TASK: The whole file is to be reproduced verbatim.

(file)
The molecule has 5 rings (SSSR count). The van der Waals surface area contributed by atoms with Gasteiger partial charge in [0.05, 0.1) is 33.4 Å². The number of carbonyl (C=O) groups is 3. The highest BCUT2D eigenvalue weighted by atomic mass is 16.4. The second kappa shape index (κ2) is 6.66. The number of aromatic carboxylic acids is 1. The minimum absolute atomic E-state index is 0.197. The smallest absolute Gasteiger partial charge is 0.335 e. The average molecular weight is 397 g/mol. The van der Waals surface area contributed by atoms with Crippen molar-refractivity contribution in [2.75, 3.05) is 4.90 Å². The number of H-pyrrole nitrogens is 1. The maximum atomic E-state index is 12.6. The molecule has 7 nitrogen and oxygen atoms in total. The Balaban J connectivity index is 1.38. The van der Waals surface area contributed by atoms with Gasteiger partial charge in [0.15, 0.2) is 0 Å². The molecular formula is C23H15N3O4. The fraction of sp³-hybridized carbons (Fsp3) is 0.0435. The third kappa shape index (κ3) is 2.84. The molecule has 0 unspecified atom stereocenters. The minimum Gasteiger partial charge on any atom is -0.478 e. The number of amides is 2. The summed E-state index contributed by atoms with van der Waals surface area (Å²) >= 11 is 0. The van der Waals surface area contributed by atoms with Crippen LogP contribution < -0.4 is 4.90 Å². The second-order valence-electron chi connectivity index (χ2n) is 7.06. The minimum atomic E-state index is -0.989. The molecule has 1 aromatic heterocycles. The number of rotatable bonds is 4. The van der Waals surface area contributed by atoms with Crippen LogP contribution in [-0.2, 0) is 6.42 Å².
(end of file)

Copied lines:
The molecule has 5 rings (SSSR count). The van der Waals surface area contributed by atoms with Gasteiger partial charge in [0.05, 0.1) is 33.4 Å². The number of carbonyl (C=O) groups is 3. The highest BCUT2D eigenvalue weighted by atomic mass is 16.4. The second kappa shape index (κ2) is 6.66. The number of aromatic carboxylic acids is 1. The minimum absolute atomic E-state index is 0.197. The smallest absolute Gasteiger partial charge is 0.335 e. The average molecular weight is 397 g/mol. The van der Waals surface area contributed by atoms with Crippen molar-refractivity contribution in [2.75, 3.05) is 4.90 Å². The number of H-pyrrole nitrogens is 1. The maximum atomic E-state index is 12.6. The molecule has 7 nitrogen and oxygen atoms in total. The Balaban J connectivity index is 1.38. The van der Waals surface area contributed by atoms with Gasteiger partial charge in [0.15, 0.2) is 0 Å². The molecular formula is C23H15N3O4. The fraction of sp³-hybridized carbons (Fsp3) is 0.0435. The third kappa shape index (κ3) is 2.84. The molecule has 0 unspecified atom stereocenters. The minimum Gasteiger partial charge on any atom is -0.478 e. The number of amides is 2. The summed E-state index contributed by atoms with van der Waals surface area (Å²) >= 11 is 0. The van der Waals surface area contributed by atoms with Crippen LogP contribution < -0.4 is 4.90 Å². The second-order valence-electron chi connectivity index (χ2n) is 7.06. The minimum atomic E-state index is -0.989. The molecule has 1 aromatic heterocycles. The number of rotatable bonds is 4. The van der Waals surface area contributed by atoms with Crippen LogP contribution in [-0.2, 0) is 6.42 Å².